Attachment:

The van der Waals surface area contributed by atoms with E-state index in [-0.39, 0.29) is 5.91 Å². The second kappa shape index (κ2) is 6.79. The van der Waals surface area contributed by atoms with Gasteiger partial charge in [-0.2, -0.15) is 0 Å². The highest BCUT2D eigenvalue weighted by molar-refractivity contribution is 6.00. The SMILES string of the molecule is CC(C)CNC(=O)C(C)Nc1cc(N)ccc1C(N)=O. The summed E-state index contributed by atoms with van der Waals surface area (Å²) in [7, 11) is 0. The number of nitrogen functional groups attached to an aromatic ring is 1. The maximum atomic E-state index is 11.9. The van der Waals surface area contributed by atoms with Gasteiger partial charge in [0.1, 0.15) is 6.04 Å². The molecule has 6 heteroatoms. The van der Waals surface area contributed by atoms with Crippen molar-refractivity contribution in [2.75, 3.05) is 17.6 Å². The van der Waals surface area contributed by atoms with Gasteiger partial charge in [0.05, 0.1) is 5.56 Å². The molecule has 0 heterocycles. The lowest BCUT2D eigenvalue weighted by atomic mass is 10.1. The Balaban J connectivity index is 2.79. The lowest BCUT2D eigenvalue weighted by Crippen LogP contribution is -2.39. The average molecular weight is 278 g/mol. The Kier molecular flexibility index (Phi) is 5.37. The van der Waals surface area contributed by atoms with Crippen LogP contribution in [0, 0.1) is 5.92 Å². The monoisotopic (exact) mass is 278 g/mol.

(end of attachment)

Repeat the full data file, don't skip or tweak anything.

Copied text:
The van der Waals surface area contributed by atoms with E-state index in [-0.39, 0.29) is 5.91 Å². The second kappa shape index (κ2) is 6.79. The van der Waals surface area contributed by atoms with Gasteiger partial charge in [-0.2, -0.15) is 0 Å². The highest BCUT2D eigenvalue weighted by molar-refractivity contribution is 6.00. The SMILES string of the molecule is CC(C)CNC(=O)C(C)Nc1cc(N)ccc1C(N)=O. The summed E-state index contributed by atoms with van der Waals surface area (Å²) in [7, 11) is 0. The number of nitrogen functional groups attached to an aromatic ring is 1. The maximum atomic E-state index is 11.9. The van der Waals surface area contributed by atoms with Gasteiger partial charge in [0.1, 0.15) is 6.04 Å². The molecule has 6 heteroatoms. The van der Waals surface area contributed by atoms with Crippen molar-refractivity contribution in [2.75, 3.05) is 17.6 Å². The van der Waals surface area contributed by atoms with Gasteiger partial charge in [0.05, 0.1) is 5.56 Å². The molecule has 0 heterocycles. The lowest BCUT2D eigenvalue weighted by atomic mass is 10.1. The Balaban J connectivity index is 2.79. The lowest BCUT2D eigenvalue weighted by Crippen LogP contribution is -2.39. The average molecular weight is 278 g/mol. The Kier molecular flexibility index (Phi) is 5.37. The van der Waals surface area contributed by atoms with Crippen LogP contribution in [0, 0.1) is 5.92 Å². The monoisotopic (exact) mass is 278 g/mol.